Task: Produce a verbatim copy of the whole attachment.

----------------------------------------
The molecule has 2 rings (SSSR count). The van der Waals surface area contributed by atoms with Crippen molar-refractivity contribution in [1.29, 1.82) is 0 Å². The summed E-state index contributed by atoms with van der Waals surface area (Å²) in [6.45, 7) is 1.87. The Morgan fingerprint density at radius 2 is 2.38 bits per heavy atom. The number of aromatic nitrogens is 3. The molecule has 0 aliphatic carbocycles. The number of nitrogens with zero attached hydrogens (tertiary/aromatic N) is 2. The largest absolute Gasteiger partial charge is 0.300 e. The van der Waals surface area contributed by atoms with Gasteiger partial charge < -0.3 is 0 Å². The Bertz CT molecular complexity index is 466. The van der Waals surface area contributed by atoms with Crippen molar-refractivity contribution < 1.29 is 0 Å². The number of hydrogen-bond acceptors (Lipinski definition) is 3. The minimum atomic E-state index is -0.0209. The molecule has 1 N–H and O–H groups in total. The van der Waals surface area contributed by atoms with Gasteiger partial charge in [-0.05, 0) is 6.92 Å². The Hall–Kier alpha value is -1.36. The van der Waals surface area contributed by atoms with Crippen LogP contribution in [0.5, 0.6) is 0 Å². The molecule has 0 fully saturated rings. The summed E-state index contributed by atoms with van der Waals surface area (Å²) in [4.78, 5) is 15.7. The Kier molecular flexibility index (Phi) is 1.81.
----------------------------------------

The molecule has 2 rings (SSSR count). The van der Waals surface area contributed by atoms with Crippen molar-refractivity contribution in [1.29, 1.82) is 0 Å². The summed E-state index contributed by atoms with van der Waals surface area (Å²) in [6.45, 7) is 1.87. The Morgan fingerprint density at radius 2 is 2.38 bits per heavy atom. The number of aromatic nitrogens is 3. The molecule has 0 aliphatic carbocycles. The number of nitrogens with zero attached hydrogens (tertiary/aromatic N) is 2. The largest absolute Gasteiger partial charge is 0.300 e. The van der Waals surface area contributed by atoms with Gasteiger partial charge < -0.3 is 0 Å². The Bertz CT molecular complexity index is 466. The van der Waals surface area contributed by atoms with Crippen molar-refractivity contribution < 1.29 is 0 Å². The number of hydrogen-bond acceptors (Lipinski definition) is 3. The minimum atomic E-state index is -0.0209. The molecule has 1 N–H and O–H groups in total. The van der Waals surface area contributed by atoms with Gasteiger partial charge in [-0.05, 0) is 6.92 Å². The Hall–Kier alpha value is -1.36. The van der Waals surface area contributed by atoms with Crippen LogP contribution in [0.5, 0.6) is 0 Å². The molecule has 0 fully saturated rings. The summed E-state index contributed by atoms with van der Waals surface area (Å²) in [4.78, 5) is 15.7. The Kier molecular flexibility index (Phi) is 1.81.